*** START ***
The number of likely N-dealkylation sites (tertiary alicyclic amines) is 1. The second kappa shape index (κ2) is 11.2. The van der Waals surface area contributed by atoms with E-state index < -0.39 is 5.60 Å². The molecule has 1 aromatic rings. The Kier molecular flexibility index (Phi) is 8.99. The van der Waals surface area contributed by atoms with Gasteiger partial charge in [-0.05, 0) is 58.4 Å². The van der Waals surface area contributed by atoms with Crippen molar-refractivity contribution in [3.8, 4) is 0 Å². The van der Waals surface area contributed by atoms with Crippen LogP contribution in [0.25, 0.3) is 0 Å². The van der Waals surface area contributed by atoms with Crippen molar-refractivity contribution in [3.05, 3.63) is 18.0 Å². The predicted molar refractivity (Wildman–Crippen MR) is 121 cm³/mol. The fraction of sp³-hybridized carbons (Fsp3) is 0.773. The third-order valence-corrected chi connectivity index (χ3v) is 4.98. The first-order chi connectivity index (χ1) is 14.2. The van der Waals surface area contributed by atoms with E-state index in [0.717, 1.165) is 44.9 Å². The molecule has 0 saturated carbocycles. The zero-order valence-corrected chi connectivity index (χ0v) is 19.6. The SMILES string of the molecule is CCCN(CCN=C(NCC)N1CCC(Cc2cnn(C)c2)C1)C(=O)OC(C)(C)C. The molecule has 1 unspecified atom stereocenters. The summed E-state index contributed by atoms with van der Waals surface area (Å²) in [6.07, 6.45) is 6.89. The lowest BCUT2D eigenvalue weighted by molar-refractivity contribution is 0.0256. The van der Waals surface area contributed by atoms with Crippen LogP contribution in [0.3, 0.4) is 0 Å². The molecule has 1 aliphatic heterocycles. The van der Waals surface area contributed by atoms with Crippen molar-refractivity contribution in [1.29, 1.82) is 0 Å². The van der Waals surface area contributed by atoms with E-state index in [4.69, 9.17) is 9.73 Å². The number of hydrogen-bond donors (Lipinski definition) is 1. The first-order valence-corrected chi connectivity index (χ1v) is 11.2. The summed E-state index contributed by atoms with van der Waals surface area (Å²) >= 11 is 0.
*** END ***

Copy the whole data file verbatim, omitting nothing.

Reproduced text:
The number of likely N-dealkylation sites (tertiary alicyclic amines) is 1. The second kappa shape index (κ2) is 11.2. The van der Waals surface area contributed by atoms with E-state index < -0.39 is 5.60 Å². The molecule has 1 aromatic rings. The Kier molecular flexibility index (Phi) is 8.99. The van der Waals surface area contributed by atoms with Gasteiger partial charge in [-0.05, 0) is 58.4 Å². The van der Waals surface area contributed by atoms with Crippen molar-refractivity contribution in [3.8, 4) is 0 Å². The van der Waals surface area contributed by atoms with Crippen LogP contribution in [0.25, 0.3) is 0 Å². The van der Waals surface area contributed by atoms with Crippen molar-refractivity contribution in [3.05, 3.63) is 18.0 Å². The predicted molar refractivity (Wildman–Crippen MR) is 121 cm³/mol. The fraction of sp³-hybridized carbons (Fsp3) is 0.773. The third-order valence-corrected chi connectivity index (χ3v) is 4.98. The first-order chi connectivity index (χ1) is 14.2. The van der Waals surface area contributed by atoms with E-state index in [0.717, 1.165) is 44.9 Å². The molecule has 0 saturated carbocycles. The zero-order valence-corrected chi connectivity index (χ0v) is 19.6. The SMILES string of the molecule is CCCN(CCN=C(NCC)N1CCC(Cc2cnn(C)c2)C1)C(=O)OC(C)(C)C. The molecule has 1 unspecified atom stereocenters. The summed E-state index contributed by atoms with van der Waals surface area (Å²) in [6.07, 6.45) is 6.89. The lowest BCUT2D eigenvalue weighted by molar-refractivity contribution is 0.0256. The van der Waals surface area contributed by atoms with Crippen LogP contribution in [0.3, 0.4) is 0 Å². The molecule has 1 aliphatic heterocycles. The van der Waals surface area contributed by atoms with Crippen molar-refractivity contribution in [1.29, 1.82) is 0 Å². The van der Waals surface area contributed by atoms with E-state index in [4.69, 9.17) is 9.73 Å². The number of hydrogen-bond donors (Lipinski definition) is 1. The first-order valence-corrected chi connectivity index (χ1v) is 11.2. The summed E-state index contributed by atoms with van der Waals surface area (Å²) >= 11 is 0.